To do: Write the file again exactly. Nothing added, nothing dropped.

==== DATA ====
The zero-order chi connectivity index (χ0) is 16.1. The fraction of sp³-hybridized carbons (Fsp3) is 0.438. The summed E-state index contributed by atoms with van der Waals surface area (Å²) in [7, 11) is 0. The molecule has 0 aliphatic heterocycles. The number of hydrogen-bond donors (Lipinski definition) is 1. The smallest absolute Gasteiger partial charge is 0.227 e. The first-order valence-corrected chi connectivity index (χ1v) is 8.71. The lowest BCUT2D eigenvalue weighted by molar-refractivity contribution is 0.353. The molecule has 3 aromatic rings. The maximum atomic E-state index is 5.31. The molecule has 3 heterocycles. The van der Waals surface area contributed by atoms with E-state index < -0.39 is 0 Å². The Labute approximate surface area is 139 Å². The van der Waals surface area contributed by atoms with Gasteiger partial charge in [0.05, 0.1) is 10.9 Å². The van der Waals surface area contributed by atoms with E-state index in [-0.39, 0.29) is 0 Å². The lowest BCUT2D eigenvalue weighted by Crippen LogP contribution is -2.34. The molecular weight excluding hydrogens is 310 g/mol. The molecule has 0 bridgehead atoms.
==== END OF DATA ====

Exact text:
The zero-order chi connectivity index (χ0) is 16.1. The fraction of sp³-hybridized carbons (Fsp3) is 0.438. The summed E-state index contributed by atoms with van der Waals surface area (Å²) in [7, 11) is 0. The molecule has 0 aliphatic heterocycles. The number of hydrogen-bond donors (Lipinski definition) is 1. The smallest absolute Gasteiger partial charge is 0.227 e. The first-order valence-corrected chi connectivity index (χ1v) is 8.71. The lowest BCUT2D eigenvalue weighted by molar-refractivity contribution is 0.353. The molecule has 3 aromatic rings. The maximum atomic E-state index is 5.31. The molecule has 3 heterocycles. The van der Waals surface area contributed by atoms with E-state index < -0.39 is 0 Å². The Labute approximate surface area is 139 Å². The van der Waals surface area contributed by atoms with Gasteiger partial charge in [0.05, 0.1) is 10.9 Å². The van der Waals surface area contributed by atoms with E-state index in [-0.39, 0.29) is 0 Å². The lowest BCUT2D eigenvalue weighted by Crippen LogP contribution is -2.34. The molecular weight excluding hydrogens is 310 g/mol. The molecule has 0 bridgehead atoms.